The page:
Near Analysis: ArcPy vs. NumPy/SciPy

I’ve been slowly exploring the NumPy Python library. Without delving into the technical details, which I don’t understand, suffice it to say that using NumPy arrays allows certain speed advantages over nested Python lists, and presumably, ArcPy cursors.

Take the Near Analysis. For every point in a feature class, calculate the distance to and record the object ID of the nearest point. Given 1,000 points and no fancy indexing algorithms, this means calculating 1,000,000 distances (or 999,000 – we don’t care about distance to self). 10,000 points? That explodes or distance calculations to 100,000,000.

Some options:

  1. We could run the out-of-the-box ArcGIS Near tool, but that requires Advanced licensing, which I don’t have.
  2. We could make our own Near tool, using two arcpy.da cursors.
  3. We could load our points into a NumPy array, using FeatureClassToNumPyArray, and use NumPy/SciPy matrix operators for the analysis.

Here’s the code I came up with for options 2 and 3:

>>> import arcpy, numpy, numpy.lib.recfunctions, scipy.spatial, random, cProfile
... fc = "bc_geoname_albers"
... def numpyNear():
...   npArray = arcpy.da.FeatureClassToNumPyArray(fc,["OID@","SHAPE@XY"])
...   distArray = scipy.spatial.distance.pdist(npArray['SHAPE@XY'],'euclidean')
...   sqDistArray = scipy.spatial.distance.squareform(distArray)
...   nearFID = npArray['OID@'][numpy.argsort(sqDistArray)[:,1]].transpose()
...   npAppend = numpy.lib.recfunctions.append_fields(npArray,'NearFID',nearFID)
...   nearDist = numpy.sort(sqDistArray)[:,1].transpose()
...   npAppend = numpy.lib.recfunctions.append_fields(npAppend,'NearDist',nearDist)
...   outFC = r'in_memory\outPts'+str(random.random()*1000)
...   outFeat = arcpy.da.NumPyArrayToFeatureClass(npAppend,outFC,"SHAPE@XY")
...   arcpy.CopyFeatures_management(outFC,r'in_memory\numpy_Pts')
... def arcpyNear():
...   lyr = 'arcpy_Pts'
...   arcpy.MakeFeatureLayer_management(fc,lyr)
...   arcpy.AddField_management(lyr,'NearFID','LONG')
...   arcpy.AddField_management(lyr,'NearDist','DOUBLE')
...   with arcpy.da.UpdateCursor(lyr,['SHAPE@','OID@','NearFID','NearDist']) as cursor1:
...     for row in cursor1:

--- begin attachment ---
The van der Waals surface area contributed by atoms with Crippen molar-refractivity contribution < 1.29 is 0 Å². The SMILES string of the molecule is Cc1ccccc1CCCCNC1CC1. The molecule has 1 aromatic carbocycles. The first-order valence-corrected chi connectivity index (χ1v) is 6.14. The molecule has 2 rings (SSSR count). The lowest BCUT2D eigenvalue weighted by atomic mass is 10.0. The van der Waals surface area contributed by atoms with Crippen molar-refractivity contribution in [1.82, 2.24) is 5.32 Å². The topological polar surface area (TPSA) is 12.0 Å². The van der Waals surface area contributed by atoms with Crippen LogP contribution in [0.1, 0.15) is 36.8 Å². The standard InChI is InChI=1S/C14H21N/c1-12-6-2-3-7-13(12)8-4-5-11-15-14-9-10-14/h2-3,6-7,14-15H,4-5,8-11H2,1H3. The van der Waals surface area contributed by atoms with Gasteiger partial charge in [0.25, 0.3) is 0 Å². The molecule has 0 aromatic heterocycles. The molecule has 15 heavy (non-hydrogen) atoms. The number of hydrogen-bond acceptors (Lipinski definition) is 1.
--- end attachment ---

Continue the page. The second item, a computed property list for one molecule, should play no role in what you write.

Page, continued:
...       dist = float("inf")
...       with arcpy.da.SearchCursor(lyr,['SHAPE@','OID@']) as cursor2:
...         for row2 in cursor2:
...           if row[1] != row2[1]:
...             curDist = row[0].distanceTo(row2[0])
...             if curDist < dist:
...               dist = curDist
...               nearFID = row2[1]
...       row[2] = nearFID
...       row[3] = dist
...       cursor1.updateRow(row)
... cProfile.runctx('numpyNear()',None,locals())
... cProfile.runctx('arcpyNear()',None,locals())

Even though the result of each function is essentially the same, using 1,000 points the NumPy function completes in 0.516 seconds, while the ArcPy takes 202.062 seconds.

Side note: see use of cProfile for benchmarking method.

Here is the NumPy method, using three points as an example.

1

1. Create the NumPy Array (FeatureClassToNumPyArray):

npArray = arcpy.da.FeatureClassToNumPyArray(fc,["OID@","SHAPE@XY"])

[(0, [0.0, 0.0])
 (1, [3.0, 0.0])
 (2, [3.0, 4.0])]

2. Calculate all distances using SciPy pdist function (result = distance from 0 to 1, 0 to 2, and 0 to 3):

distArray = scipy.spatial.distance.pdist(npArray['SHAPE@XY'],'euclidean')

[ 3.  5.  4.]

3. Create a squareform of the distance array (row 1 is all distances from point 0, row 2 is all distances from point 1, etc.):

sqDistArray = scipy.spatial.distance.squareform(distArray)

[[ 0. 3. 5.]
 [ 3. 0. 4.]
 [ 5. 4. 0.]]

4. For each object ID in the original points, find the second nearest value’s index (so, not the distance to itself) – result is list of positions, by row, in squareform distance array holding the second-nearest value:

nearFID = npArray['OID@'][numpy.argsort(sqDistArray)[:,1]].transpose()

[1 0 1]

5. Append the array of NearFIDs to original point array, using numpy.lib.recfunctions.append_fields:

npAppend = numpy.lib.recfunctions.append_fields(npArray,'NearFID',nearFID)

6. Get second-nearest distance value for each row in squareform distance array:

nearDist = numpy.sort(sqDistArray)[:,1].transpose()

[ 3.  3.  4.]

7. Append the array of NearDist values to original point array:

npAppend = numpy.lib.recfunctions.append_fields(npAppend,'NearDist',nearDist)

8. Convert back to feature class and save (NumPyArrayToFeatureClass):

outFC = r'in_memory\outPts'+str(random.random()*1000)
outFeat = arcpy.da.NumPyArrayToFeatureClass(npAppend,outFC,"SHAPE@XY")
arcpy.CopyFeatures_management(outFC,r'in_memory\numpy_Pts')

Final attribute table, including original object ID, Near object ID, and Near Distance:

2

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2 thoughts on “Near Analysis: ArcPy vs. NumPy/SciPy

  1. Kim

    Nice idea to test out using Numpy functions but this is a bit of a straw man comparison. Numpy is working on an optimised array in memory.

    Who would do a Near using two cursors and a slow geometry function? For a start a python hypot() function on the coordinates would be 10 times faster. You have also got out @SHAPE when the help (or training course) specifically suggests @SHAPEXY is much much faster in a cursor. Even the Near() command has a better tool: GenerateNearTable() that has some practical options such as a search tolerance so that you don’t have to square the point counts for real problems.
    But staying with your self-imposed Basic licence, I did a similar exercise to find the farthest town from the sea (inverted to make it harder) and after several refactoring I got it faster than Near as well but only by removing the generality of the solution.

    Reply

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